ATmega32, Pinouts Explained

The Atmel AVR Atmega32 is a low power CMOS based microcontroller chip manufactured on the AVR advanced RISC architecture. It is featured for carrying out technologically powerful instructions within each of its clock cycles.

The chip is also equipped with the capability of achieving throughputs rated at 1MIPS per MHz enabling the system manager to enforce an efficient or optimal ratio of power consumption to processing speed.

Understanding the Pinout Functions

The various pinouts of this advanced MCU unit may be understood from the folowing data:

Vcc = It's the Supply voltage pin of the IC compatible with digital IC supply voltage (5V)

GND refers to "ground" should be connected to the negative rail of the supply.

Port A (PA7...PA0): Here port A facilitates in the form of analogue inputs for the A/D converters. This port may be also used as an 8-bit bi-directional Input/Output port, only when the A/D converter is excluded from being used.
Port pins are facilitated with in-built pull-up resistors (each bit being assigned).

The Port A buffered outputs also provide a well balanced and symmetrical drive characteristics inclusive of high sink and source capability.

When pins across PA0 and PA7 are assigned as inputs and are externally subjected to a logic low, they begin sourcing current as soon as the internal pull-up resistors get energized.

All the above discussed pinouts are tri-stated when the reset is triggered (even without the clocks being activated), tri-state refers to three types of conditions which the IC is able to produce: high, low, and non-responsive or open.

Port B (PB7...PB0): Basically, just like Port A, this Port also is an bi-directional 8 bit input/output port featured with internal pull-up resistors (configured for each bit). The drive characteristics assigned to to Port B buffered pins are equipped with both high sinking and sourcing attributes.

When used as inputs, these pins source current when these are puled low by the external circuit stage due to the internal pull-up resistors being activated. The Port B pins are also designated with a tri-state feature.

Apart from the above, Port B pins could be also used for implementing special features, as included in Atmega32, these are listed in the following table:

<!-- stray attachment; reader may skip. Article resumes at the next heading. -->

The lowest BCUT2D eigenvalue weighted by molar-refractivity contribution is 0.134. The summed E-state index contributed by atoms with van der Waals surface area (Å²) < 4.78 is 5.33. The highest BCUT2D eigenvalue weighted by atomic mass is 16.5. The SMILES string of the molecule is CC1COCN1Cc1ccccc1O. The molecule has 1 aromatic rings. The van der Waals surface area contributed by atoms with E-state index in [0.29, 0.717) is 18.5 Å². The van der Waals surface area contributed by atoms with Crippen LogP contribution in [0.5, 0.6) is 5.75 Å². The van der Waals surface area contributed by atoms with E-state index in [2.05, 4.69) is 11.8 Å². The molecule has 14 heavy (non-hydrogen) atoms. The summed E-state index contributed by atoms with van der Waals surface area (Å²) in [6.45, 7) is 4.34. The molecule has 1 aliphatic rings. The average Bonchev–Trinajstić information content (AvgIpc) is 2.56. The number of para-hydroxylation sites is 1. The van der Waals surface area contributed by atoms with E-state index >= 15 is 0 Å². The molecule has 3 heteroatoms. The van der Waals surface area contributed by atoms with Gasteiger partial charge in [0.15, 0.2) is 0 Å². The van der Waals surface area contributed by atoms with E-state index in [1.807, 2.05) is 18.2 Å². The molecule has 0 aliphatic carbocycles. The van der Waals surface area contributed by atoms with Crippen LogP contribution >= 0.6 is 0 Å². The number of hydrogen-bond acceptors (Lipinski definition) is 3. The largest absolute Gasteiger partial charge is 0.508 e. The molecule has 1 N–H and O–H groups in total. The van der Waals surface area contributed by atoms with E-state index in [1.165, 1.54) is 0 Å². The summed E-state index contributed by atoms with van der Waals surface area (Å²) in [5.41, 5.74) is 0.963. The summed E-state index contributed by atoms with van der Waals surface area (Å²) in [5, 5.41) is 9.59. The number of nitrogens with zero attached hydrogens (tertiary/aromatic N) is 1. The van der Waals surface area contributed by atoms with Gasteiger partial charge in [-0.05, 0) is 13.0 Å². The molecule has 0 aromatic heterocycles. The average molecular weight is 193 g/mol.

Port C (PC7...PC0): Port C pinouts also enjoy the various characteristics features enabled for the Port A and Port B.

However, apart from the identical features of port A and B, the internal pull-up resistor for Port C pins PC5(TDI), PC3(TMS) and PC2(TCK) all become activated even during a reset action in case when JTAG interface is toggled.

Additionally Port C also carries out the function of JTAG interface and other specified features of ATmega32 as shown in the below table:

 

 

Port D (PD7..PD0): Again just like the above ports, the fundamental current sinking and sourcing characteristics of Port D is exactly the same.

However when used alternately these pins may be used for enforcing special ATmega32 functions which may be studied through the following table:

 

RESET: As the name suggests, the reset pinout may be used for resetting or forcing the IC to resume its functioning may be simply done by applying a low logic pulse here, however the minimum length of this pulse must not be less the specified pulse length of the IC. Anything shorter than this may not guarantee a reset action.

The following table indicates the minimum reset pulse length applicable:

 

XTAL1: May be used for latching on to a given frequency and for enabling a flawless frequency response across the input pin of the inverting amplifier and input of the internal clock producing circuit.

XTAL2: Just as above this may be configured across output pinout of the inverting oscillator amplifier

AREF: It refers to the analogue reference pinout assigned for the internal A/D converter stage

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